Africa Defense Forum
ADF is a professional military magazine published quarterly by U.S. Africa Command to provide an international forum for African security professionals. ADF covers topics such as counter terrorism strategies, security and defense operations, transnational crime, and all other issues affecting peace, stability, and good governance on the African continent.

Ransomware Attacks a Growing Threat to African Businesses


Nearly 80% of South African businesses experienced a ransomware attack in 2023, up from just over half the previous year, an indication of the growing threat cybercriminals pose to Africa’s rapidly expanding online presence, according to industry experts.

The attackers often are anonymous, but their weapons have names such as BlackCAT and LockBit, and they’re deployed with a single goal: to paralyze a company’s or government’s computer systems until victims pay to have access restored.

Ransom demands can range from thousands to millions of dollars. But ransom payments are just one element of recovery costs. Excluding any ransoms paid, organizations reported an estimated mean cost to recover from ransomware attacks of $1.82 million.

Ransomware attacks are spreading rapidly across the globe. A survey by cybersecurity firm Sophos found that 66% of companies worldwide reported some kind of ransomware attack in 2023, compared to 51% in 2020. In South Africa, the only African country on the survey, 78% of the 200 companies surveyed reported a ransomware attack in 2023.

Emails are the starting point for about 30% of ransomware attacks worldwide, according to Sophos. Energy and transportation providers are popular targets for ransomware attacks, Interpol reports.

The COVID-19 pandemic propelled African nations’ rapid expansion of internet-based businesses, banking and other services. However, that new business — typically conducted via smartphone — outpaced efforts to keep users safe from online thieves and schemers.

As ransomware attacks have increased, the window between criminals gaining access to a computer system and launching their ransomware attack has shrunk from five days in 2021 to less than one in 2023. That means potential victims have less than 24 hours to detect a breach and counter it, according to Stu Sjouwerman, writing for South African cybersecurity firm KnowB4 Africa’s blog.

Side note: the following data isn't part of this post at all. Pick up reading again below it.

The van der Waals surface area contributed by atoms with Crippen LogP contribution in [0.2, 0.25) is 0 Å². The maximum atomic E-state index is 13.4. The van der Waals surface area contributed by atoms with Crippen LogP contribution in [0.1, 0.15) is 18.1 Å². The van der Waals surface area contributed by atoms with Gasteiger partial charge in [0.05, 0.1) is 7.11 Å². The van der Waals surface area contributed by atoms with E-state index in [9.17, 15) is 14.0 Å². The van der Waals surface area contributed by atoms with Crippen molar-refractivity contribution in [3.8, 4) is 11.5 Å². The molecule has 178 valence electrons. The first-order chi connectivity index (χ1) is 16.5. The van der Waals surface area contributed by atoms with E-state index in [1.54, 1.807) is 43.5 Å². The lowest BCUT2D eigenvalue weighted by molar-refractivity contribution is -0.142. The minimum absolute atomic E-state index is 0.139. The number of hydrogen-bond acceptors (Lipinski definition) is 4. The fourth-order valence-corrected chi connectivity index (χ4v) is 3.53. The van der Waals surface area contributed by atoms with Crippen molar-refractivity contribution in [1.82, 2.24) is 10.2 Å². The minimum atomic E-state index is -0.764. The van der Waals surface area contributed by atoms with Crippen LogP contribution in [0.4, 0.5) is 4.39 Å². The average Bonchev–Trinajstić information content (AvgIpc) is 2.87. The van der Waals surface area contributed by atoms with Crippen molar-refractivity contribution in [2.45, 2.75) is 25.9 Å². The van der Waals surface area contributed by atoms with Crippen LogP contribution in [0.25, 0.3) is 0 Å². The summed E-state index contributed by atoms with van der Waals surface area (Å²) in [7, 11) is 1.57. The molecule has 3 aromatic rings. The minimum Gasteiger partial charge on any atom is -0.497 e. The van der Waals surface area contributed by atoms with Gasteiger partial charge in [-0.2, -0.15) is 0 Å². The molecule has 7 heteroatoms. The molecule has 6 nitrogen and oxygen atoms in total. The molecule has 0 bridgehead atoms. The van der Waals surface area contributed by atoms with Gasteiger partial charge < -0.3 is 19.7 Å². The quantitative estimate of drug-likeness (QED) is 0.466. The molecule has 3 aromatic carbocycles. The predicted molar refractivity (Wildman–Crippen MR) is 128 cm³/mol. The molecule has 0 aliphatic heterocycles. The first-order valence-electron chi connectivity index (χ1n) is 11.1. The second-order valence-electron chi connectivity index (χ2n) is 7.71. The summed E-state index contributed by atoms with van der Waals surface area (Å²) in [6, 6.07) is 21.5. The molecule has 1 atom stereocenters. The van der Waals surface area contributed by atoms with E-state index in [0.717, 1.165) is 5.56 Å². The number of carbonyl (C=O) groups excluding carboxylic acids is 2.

“In other words, the cybercriminals are winning,” Sjouwerman wrote. “It’s likely this quickening of dwell time is resulting in more successful attacks.”

Increasingly, the attackers are not the same people writing the malicious code. Ransomware has become an industry unto itself with coders creating the invasive programs and offering them to buyers for a percentage of the ransom — a strategy that drives ever-larger demands.

The strategy is known as ransomware-as-a-service (RaaS). RaaS companies are sophisticated enough to provide their victims with technical support to help them restore their systems after they pay the ransom.

Ransomware groups have begun to focus their attention on countries in eastern and southern Africa, drawn by weak cybercrime laws and a lax approach to cybersecurity, according to Bright Gameli Mawudor, a Kenya-based cybersecurity expert.

“This is just the beginning as cyber criminals are about to explore more in the East African space with possibility of later expanding to the entire Africa region,” Mawudor wrote in an essay published on LinkedIn.

Investigators with Interpol’s Africa Cybercrime Operations have called for countries across Africa to share information about cyberattacks and attackers to coordinate countermeasures and identify perpetrators. Continentwide programs such as Africa Cyber Surge have identified thousands of suspicious websites and led to the arrest of online scammers.

Ransomware attacks take advantage of weak passwords, outdated or unpatched software, and simple human error (opening a fraudulent email) to gain access to an organization’s data, according to Kevin Wotshela, managing director for Johannesburg-based Magix software company.

“Even though cyber-attacks cost the South African economy R2.2 billion [$118 billion] per year, these vulnerabilities are often not understood or tested, with most business decision makers only acting after an attack has occurred,” Wotshela wrote recently for IT Web Africa.

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